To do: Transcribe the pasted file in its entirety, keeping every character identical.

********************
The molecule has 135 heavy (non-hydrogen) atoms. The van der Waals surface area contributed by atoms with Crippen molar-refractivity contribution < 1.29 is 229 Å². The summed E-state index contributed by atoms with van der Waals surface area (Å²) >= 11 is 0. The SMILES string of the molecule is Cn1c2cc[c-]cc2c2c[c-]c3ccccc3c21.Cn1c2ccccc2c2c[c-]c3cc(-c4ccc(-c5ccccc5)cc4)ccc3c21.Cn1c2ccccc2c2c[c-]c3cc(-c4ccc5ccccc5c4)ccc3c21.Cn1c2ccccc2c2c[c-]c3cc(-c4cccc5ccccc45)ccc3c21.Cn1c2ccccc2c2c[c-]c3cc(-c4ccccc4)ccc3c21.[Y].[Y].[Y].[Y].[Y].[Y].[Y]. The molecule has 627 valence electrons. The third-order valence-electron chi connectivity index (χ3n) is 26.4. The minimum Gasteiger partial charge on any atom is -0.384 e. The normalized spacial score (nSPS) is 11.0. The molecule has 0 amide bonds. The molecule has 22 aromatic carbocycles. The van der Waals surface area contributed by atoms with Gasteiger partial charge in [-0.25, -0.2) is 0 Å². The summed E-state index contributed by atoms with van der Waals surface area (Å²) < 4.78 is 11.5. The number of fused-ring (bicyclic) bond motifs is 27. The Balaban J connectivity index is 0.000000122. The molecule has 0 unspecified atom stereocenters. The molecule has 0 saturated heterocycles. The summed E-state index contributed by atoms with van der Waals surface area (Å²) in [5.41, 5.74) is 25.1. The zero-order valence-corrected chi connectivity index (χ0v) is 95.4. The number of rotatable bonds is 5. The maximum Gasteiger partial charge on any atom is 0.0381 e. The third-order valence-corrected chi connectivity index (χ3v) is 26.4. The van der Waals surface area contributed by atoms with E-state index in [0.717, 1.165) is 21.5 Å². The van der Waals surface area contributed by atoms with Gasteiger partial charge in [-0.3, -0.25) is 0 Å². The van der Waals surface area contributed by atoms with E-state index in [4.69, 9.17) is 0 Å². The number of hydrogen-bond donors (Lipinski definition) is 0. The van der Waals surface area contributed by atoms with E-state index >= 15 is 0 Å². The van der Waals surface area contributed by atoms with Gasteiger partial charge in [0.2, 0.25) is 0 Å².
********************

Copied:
The molecule has 135 heavy (non-hydrogen) atoms. The van der Waals surface area contributed by atoms with Crippen molar-refractivity contribution < 1.29 is 229 Å². The summed E-state index contributed by atoms with van der Waals surface area (Å²) >= 11 is 0. The SMILES string of the molecule is Cn1c2cc[c-]cc2c2c[c-]c3ccccc3c21.Cn1c2ccccc2c2c[c-]c3cc(-c4ccc(-c5ccccc5)cc4)ccc3c21.Cn1c2ccccc2c2c[c-]c3cc(-c4ccc5ccccc5c4)ccc3c21.Cn1c2ccccc2c2c[c-]c3cc(-c4cccc5ccccc45)ccc3c21.Cn1c2ccccc2c2c[c-]c3cc(-c4ccccc4)ccc3c21.[Y].[Y].[Y].[Y].[Y].[Y].[Y]. The molecule has 627 valence electrons. The third-order valence-electron chi connectivity index (χ3n) is 26.4. The minimum Gasteiger partial charge on any atom is -0.384 e. The normalized spacial score (nSPS) is 11.0. The molecule has 0 amide bonds. The molecule has 22 aromatic carbocycles. The van der Waals surface area contributed by atoms with Gasteiger partial charge in [-0.25, -0.2) is 0 Å². The summed E-state index contributed by atoms with van der Waals surface area (Å²) < 4.78 is 11.5. The number of fused-ring (bicyclic) bond motifs is 27. The Balaban J connectivity index is 0.000000122. The molecule has 0 unspecified atom stereocenters. The molecule has 0 saturated heterocycles. The summed E-state index contributed by atoms with van der Waals surface area (Å²) in [5.41, 5.74) is 25.1. The zero-order valence-corrected chi connectivity index (χ0v) is 95.4. The number of rotatable bonds is 5. The maximum Gasteiger partial charge on any atom is 0.0381 e. The third-order valence-corrected chi connectivity index (χ3v) is 26.4. The van der Waals surface area contributed by atoms with E-state index in [0.717, 1.165) is 21.5 Å². The van der Waals surface area contributed by atoms with Gasteiger partial charge in [-0.3, -0.25) is 0 Å². The van der Waals surface area contributed by atoms with E-state index in [4.69, 9.17) is 0 Å². The number of hydrogen-bond donors (Lipinski definition) is 0. The van der Waals surface area contributed by atoms with E-state index >= 15 is 0 Å². The van der Waals surface area contributed by atoms with Gasteiger partial charge in [0.2, 0.25) is 0 Å².